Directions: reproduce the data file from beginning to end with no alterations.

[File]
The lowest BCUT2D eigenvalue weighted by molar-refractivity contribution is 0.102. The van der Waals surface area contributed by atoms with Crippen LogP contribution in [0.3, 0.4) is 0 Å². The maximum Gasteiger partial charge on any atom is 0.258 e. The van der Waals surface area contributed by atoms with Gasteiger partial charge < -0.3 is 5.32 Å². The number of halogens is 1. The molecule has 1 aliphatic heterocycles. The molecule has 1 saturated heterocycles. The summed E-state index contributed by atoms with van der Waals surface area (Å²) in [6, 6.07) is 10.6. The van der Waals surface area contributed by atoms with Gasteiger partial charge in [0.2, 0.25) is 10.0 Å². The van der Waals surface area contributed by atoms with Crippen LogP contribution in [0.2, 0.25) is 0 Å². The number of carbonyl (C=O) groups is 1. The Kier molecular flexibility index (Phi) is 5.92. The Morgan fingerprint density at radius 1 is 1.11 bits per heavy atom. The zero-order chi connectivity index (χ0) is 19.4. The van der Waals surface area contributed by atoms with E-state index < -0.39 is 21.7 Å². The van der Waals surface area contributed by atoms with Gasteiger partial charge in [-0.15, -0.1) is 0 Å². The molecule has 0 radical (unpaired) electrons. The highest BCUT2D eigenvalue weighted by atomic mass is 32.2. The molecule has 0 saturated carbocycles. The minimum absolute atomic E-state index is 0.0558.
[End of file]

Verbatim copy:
The lowest BCUT2D eigenvalue weighted by molar-refractivity contribution is 0.102. The van der Waals surface area contributed by atoms with Crippen LogP contribution in [0.3, 0.4) is 0 Å². The maximum Gasteiger partial charge on any atom is 0.258 e. The van der Waals surface area contributed by atoms with Gasteiger partial charge < -0.3 is 5.32 Å². The number of halogens is 1. The molecule has 1 aliphatic heterocycles. The molecule has 1 saturated heterocycles. The summed E-state index contributed by atoms with van der Waals surface area (Å²) in [6, 6.07) is 10.6. The van der Waals surface area contributed by atoms with Gasteiger partial charge in [0.2, 0.25) is 10.0 Å². The van der Waals surface area contributed by atoms with Crippen LogP contribution in [0.2, 0.25) is 0 Å². The number of carbonyl (C=O) groups is 1. The Kier molecular flexibility index (Phi) is 5.92. The Morgan fingerprint density at radius 1 is 1.11 bits per heavy atom. The zero-order chi connectivity index (χ0) is 19.4. The van der Waals surface area contributed by atoms with E-state index < -0.39 is 21.7 Å². The van der Waals surface area contributed by atoms with Gasteiger partial charge in [-0.15, -0.1) is 0 Å². The molecule has 0 radical (unpaired) electrons. The highest BCUT2D eigenvalue weighted by atomic mass is 32.2. The molecule has 0 saturated carbocycles. The minimum absolute atomic E-state index is 0.0558.